Karl moved affected many people, each one of you, in a manifold variety of ways, so various that I can hardly begin to describe them and count them. Here a passage from Guy Davenport, which sums this up:

I am a different person with everyone I know. I would never have met
the Jolivet I am with Jonquille had she not created him. This is
strange. I have had to find it out for myself. No one has ever explained
so clear and obvious a truth about people and identity to me.

[Jonquille¹s Jolivet was a surprise to me, Michel¹s Jolivet a delight. I like
Michel¹s Jolivet as much as Jonquille¹s Jolivet. I like Victor¹s Jolivet, a
splendid person I could not otherwise have been, Maman¹s Jolivet, an
uncertain but confident son, and Papa¹s affectionate Jolivet.

Marc Aurel¹s Jolivet is an imaginary and improbable character I have
never met, called into intermittent being by Marc Aurel. In
Trombone¹s presence I do not exist. With Tullio I have the feeling that
I represent somebody Tullio mistakenly thinks is there by happy error.]

Liking, then, is not only of the person liked, but of the unique and
otherwise absent person the other develops in us, releases in us, creates
of us. A friend is an engendering. We love those who make us
lovable. A friend is the friend a friend finds and brings out in another.

["On Some Verses of Virgil" Eclogues pp. 187-188]

Of all Karl¹s traits and talents, they were many‹and not the least among them was for a curiously decent outrageousness‹his gift for love shone most brightly among us. Having a brother is a good thing; when you have a brother with all these other virtues, you have a person whose value is stupendous, incalculable. I am only sorry that Karl can no longer show the way to Christoph Thor and Lillian, and I urge you to imitate Karl and each of you be a bit, anyway, of a father or mother to them, a friend to Lynn, and loving to everyone. Rejoice that you knew Karl.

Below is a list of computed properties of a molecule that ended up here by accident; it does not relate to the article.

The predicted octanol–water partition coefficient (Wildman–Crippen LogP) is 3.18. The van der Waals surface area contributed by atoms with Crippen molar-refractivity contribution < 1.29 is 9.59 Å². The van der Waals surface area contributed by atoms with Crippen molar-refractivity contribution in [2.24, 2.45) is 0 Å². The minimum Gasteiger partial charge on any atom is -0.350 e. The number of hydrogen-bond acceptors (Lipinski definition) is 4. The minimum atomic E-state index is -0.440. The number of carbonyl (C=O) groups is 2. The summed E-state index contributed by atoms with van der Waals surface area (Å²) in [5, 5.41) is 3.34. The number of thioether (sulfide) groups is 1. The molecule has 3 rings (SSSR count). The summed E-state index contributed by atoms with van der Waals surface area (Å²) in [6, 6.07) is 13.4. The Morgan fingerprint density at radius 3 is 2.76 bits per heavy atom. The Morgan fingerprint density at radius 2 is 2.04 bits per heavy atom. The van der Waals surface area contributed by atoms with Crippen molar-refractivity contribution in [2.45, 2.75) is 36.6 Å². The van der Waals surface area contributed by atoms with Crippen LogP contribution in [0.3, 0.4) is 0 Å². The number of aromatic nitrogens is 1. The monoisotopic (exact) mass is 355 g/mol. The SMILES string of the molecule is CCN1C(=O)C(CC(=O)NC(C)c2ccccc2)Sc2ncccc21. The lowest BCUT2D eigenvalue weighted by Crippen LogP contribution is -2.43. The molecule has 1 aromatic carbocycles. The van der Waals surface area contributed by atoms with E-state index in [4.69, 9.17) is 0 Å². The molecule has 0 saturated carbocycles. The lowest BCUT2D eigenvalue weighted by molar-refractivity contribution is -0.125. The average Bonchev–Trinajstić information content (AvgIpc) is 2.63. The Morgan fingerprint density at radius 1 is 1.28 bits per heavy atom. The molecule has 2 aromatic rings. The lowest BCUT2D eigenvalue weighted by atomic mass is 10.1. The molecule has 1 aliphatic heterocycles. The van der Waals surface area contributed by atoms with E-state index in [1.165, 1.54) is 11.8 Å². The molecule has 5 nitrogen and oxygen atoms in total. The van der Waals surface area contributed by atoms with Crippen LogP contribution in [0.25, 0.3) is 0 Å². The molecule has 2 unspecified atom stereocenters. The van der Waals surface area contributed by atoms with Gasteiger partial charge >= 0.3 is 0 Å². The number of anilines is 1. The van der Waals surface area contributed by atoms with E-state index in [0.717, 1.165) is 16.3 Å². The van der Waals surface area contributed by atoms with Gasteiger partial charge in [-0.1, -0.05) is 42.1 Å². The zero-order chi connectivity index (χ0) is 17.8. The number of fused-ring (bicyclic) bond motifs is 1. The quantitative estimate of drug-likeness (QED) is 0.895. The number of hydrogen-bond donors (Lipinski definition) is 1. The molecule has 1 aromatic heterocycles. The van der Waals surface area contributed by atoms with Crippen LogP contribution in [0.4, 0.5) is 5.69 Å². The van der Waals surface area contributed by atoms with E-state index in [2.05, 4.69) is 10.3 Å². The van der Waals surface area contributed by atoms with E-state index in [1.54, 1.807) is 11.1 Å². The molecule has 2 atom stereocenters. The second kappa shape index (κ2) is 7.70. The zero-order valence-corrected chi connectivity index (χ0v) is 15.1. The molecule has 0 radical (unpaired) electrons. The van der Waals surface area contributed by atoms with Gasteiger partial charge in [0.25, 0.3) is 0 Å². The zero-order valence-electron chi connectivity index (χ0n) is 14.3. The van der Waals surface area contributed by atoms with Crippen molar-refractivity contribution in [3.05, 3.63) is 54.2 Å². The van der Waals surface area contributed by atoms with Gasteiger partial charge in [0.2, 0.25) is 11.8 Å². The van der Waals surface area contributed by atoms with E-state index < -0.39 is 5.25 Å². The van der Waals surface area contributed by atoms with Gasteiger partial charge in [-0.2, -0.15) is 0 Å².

I was struck with wonder and gratitude to discover, almost immediately, that Karl in death had left me yet another gift. Having known great moroseness and bitterness earlier in life, I have often been prey to a dangerous and horrible melancholy. The death of a brother could have struck the last blow of despair. The very opposite happened. I had intimations of faith---I don¹t know about what, exactly---earlier. Now I find that this homemade--or is it from somewhere else?--faith is strong enough to lean on and keep me from falling. It¹s too hard to explain in my own words, so I shall use Socrates¹s.

(Tell the story. [See the end of the Apology, by Plato.
] Then,)

ÉAllå kaÐ Ímçw xrÆ, ‘ êndrew dikasta§, eÈ°lpidaw e”nai prÚw tÚn yãnaton, kaÐ ßn ti toËto dianoeðsyai élhy°w, —ti oÈk ¶stin éndrÐ égay³ kakÚn oÈd¢n oÎte z«nti oÎte teleutÆsanti, oÈd¢ émeleðtai ÍpÚ ye«n tå toÊtou prãgmata:

³But you too, judges,²---or here, because you are not the same kind of people who condemned Socrates---²friends of Karl, must be of good hope in the face of death, and you must understand this one thing, that there does not exist any evil for a good man whether he is alive or after his death, nor are his deeds uncared about by the gods.²

Thank you all.

TwoÝ Poems

Francisco de Quevedo, Muse, IV,31, roughly
ìEternal Love Beyond Deathî. Ý
(Translated by Karl with Otto as the medium.)

Cerrar podr· mis ojos la postrera
sombra, que me llevare el blanco dÌa;
y podr· desatar esta alma mÌa
hora a su af·n ansioso lisonjera;

mas no de esotra parte en la ribera
dejar· la memoria en donde ardÌa;
nadar sabe mi llama la agua frÌa,
y perder el respeto a la ley severa;

alma a quien todo un Dios prisiÛn ha sido,
venas que humor a tanto fuego han dado
medulas que han gloriosamente ardido,

su cuerpo dejar·n, no su cuidado;
ser·n ceniza, mas tendr· sentido;
polvo ser·n, mas polvo enamorado.

At last must come and close my pair of eyes
The final twilight in the daysí bright line,
Untie body and soulís hard knotted twineó
This moment, teasing, anxious wishes plies.

Yet not this other bankóhere, where life liesó
My memory will leave, where it did burning shine.
My flame knows how to swim the frigid brine
And throw contempt on Deathís severe assize.

The soul, confined in a god-like prison celló
Veins in which blood with great fires did rove,
Marrow that burned with hot and glorious zealó

She from her body, not from her Care, remove:
They will be ashes, but they will still feel,
Dust they will be, but dust madly in love.

Ý My Latin Distich for Karlís Stone

Lux haec qu· fruimur non certa.Ý colamus amandos.
ÝÝÝ saecula et exiguum tempus amare satis.

ìThis light we enjoy is uncertain.Ý Let us cherish those whom we must love.
Even centuries are a brief time to love enough.î

Otto Steinmayer